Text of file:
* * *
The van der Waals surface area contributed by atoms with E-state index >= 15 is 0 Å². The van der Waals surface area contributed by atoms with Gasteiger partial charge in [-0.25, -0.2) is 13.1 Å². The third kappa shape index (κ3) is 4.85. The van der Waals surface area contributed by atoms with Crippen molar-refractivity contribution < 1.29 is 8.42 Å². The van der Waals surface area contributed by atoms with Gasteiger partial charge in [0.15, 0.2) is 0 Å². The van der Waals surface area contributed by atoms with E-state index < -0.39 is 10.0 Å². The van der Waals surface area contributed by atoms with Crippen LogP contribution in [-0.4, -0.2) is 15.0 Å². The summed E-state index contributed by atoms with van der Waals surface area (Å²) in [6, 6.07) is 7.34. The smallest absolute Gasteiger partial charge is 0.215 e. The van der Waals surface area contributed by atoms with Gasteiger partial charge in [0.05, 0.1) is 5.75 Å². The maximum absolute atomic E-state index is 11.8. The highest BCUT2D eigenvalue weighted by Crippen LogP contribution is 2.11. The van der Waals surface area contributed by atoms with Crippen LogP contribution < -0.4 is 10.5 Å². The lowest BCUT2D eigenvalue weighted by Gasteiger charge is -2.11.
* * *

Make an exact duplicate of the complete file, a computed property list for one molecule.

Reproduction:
The van der Waals surface area contributed by atoms with E-state index >= 15 is 0 Å². The van der Waals surface area contributed by atoms with Gasteiger partial charge in [-0.25, -0.2) is 13.1 Å². The third kappa shape index (κ3) is 4.85. The van der Waals surface area contributed by atoms with Crippen molar-refractivity contribution < 1.29 is 8.42 Å². The van der Waals surface area contributed by atoms with Gasteiger partial charge in [0.15, 0.2) is 0 Å². The van der Waals surface area contributed by atoms with E-state index < -0.39 is 10.0 Å². The van der Waals surface area contributed by atoms with Crippen LogP contribution in [-0.4, -0.2) is 15.0 Å². The summed E-state index contributed by atoms with van der Waals surface area (Å²) in [6, 6.07) is 7.34. The smallest absolute Gasteiger partial charge is 0.215 e. The van der Waals surface area contributed by atoms with Gasteiger partial charge in [0.05, 0.1) is 5.75 Å². The maximum absolute atomic E-state index is 11.8. The highest BCUT2D eigenvalue weighted by Crippen LogP contribution is 2.11. The van der Waals surface area contributed by atoms with Crippen LogP contribution < -0.4 is 10.5 Å². The lowest BCUT2D eigenvalue weighted by Gasteiger charge is -2.11.